At Thomas Merton’s Grave

By Spencer Reece b. 1963 Spencer Reece
We can never be with loss too long.
Behind the warped door that sticks,
the wood thrush calls to the monks,
pausing upon the stone crucifix,
singing: “I am marvelous alone!”
Thrash, thrash goes the hayfield:
rows of marrow and bone undone.
The horizon’s flashing fastens tight,
sealing the blue hills with vermilion.
Moss dyes a squirrel’s skull green.
The cemetery expands its borders—
little milky crosses grow like teeth.
How kind time is, altering space
so nothing stays wrong; and light,
more new light, always arrives.

Source: Poetry (September 2009).

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This poem originally appeared in the September 2009 issue of Poetry magazine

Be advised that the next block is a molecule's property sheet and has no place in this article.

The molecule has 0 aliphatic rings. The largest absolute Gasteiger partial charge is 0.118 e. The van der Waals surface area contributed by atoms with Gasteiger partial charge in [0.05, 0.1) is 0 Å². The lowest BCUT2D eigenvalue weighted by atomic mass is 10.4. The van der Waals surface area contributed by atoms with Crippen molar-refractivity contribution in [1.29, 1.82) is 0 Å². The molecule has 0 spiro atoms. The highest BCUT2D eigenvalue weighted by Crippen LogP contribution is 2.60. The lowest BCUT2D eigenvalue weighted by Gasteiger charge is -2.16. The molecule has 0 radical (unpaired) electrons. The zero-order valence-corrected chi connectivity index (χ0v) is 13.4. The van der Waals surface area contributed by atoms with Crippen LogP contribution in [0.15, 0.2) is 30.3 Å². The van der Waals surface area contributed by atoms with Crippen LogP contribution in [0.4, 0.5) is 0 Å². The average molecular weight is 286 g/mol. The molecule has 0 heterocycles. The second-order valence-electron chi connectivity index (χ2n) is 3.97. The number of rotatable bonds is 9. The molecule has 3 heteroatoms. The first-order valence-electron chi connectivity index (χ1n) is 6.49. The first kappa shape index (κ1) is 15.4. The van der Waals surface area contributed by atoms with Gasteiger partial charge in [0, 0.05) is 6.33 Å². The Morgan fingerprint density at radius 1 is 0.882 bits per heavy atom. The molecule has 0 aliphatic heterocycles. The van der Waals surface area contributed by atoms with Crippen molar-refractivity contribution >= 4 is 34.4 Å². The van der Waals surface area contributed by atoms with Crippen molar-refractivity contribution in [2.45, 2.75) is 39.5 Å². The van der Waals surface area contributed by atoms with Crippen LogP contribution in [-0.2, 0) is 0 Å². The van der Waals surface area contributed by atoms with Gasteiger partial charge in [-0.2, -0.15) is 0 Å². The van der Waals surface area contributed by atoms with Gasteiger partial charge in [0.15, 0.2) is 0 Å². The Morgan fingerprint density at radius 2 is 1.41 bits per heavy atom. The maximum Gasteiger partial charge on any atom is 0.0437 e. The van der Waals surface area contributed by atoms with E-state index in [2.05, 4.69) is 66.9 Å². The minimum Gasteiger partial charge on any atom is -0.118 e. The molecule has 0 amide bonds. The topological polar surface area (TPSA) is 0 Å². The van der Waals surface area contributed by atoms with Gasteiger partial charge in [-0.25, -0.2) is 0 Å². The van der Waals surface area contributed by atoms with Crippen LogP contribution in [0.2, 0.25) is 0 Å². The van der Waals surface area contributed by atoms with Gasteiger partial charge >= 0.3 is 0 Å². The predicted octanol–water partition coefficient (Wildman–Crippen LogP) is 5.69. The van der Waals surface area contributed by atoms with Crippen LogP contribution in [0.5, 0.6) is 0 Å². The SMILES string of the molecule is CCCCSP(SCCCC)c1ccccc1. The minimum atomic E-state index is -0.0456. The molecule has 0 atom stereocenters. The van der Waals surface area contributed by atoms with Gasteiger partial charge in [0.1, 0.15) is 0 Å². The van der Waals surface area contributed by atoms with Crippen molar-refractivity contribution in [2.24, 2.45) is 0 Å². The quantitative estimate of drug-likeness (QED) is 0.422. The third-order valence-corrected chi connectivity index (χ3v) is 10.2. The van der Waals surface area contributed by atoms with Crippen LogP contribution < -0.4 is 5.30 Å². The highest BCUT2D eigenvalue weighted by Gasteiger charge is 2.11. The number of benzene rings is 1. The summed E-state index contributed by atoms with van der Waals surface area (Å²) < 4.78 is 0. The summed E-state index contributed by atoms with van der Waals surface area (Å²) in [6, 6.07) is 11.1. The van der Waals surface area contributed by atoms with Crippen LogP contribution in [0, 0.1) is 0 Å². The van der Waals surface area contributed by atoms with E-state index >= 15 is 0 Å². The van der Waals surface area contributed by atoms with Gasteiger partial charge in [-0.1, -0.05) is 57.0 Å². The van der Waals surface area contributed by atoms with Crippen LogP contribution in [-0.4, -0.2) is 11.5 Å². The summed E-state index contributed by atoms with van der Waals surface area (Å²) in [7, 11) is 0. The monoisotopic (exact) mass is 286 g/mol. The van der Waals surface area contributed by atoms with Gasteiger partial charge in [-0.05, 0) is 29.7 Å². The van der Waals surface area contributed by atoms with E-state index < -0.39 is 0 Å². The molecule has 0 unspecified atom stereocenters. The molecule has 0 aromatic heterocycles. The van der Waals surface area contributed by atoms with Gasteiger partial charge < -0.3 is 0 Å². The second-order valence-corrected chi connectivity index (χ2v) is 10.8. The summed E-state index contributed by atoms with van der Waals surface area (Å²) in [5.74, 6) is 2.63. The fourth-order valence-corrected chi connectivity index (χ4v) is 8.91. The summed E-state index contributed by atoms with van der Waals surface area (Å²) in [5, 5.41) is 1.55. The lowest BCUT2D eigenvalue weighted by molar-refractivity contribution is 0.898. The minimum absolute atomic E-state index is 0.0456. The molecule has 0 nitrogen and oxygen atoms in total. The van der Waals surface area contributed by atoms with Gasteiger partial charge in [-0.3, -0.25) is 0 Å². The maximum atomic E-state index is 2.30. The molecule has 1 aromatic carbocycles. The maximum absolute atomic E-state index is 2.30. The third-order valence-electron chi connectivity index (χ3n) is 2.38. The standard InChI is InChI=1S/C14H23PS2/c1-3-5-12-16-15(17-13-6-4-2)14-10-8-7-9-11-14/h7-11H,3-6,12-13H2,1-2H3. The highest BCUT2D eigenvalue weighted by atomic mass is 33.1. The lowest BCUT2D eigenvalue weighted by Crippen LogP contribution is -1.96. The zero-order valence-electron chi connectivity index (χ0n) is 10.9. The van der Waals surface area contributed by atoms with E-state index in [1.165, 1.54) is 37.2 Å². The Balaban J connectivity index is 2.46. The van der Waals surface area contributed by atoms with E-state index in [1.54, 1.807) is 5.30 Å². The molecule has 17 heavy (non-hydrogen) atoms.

September 2009
 Spencer  Reece

Biography

Born in Hartford, Connecticut, and raised in Minneapolis, poet Spencer Reece is the son of a pathologist and a nurse. He earned a BA at Wesleyan University, an MA at the University of York, an MTS at Harvard Divinity School, and an MDiv at Yale Divinity School. He was ordained in the Episcopal Church in 2011. Reece’s debut collection of poetry, The Clerk’s Tale (2004), was chosen for the Bakeless Poetry Prize by Louise Glück and . . .

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Poem Categorization

SUBJECT Living, Sorrow & Grieving, Time & Brevity, Nature, Landscapes & Pastorals, Religion, Faith & Doubt

POET’S REGION U.S., New England

Poetic Terms Free Verse

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Originally appeared in Poetry magazine.

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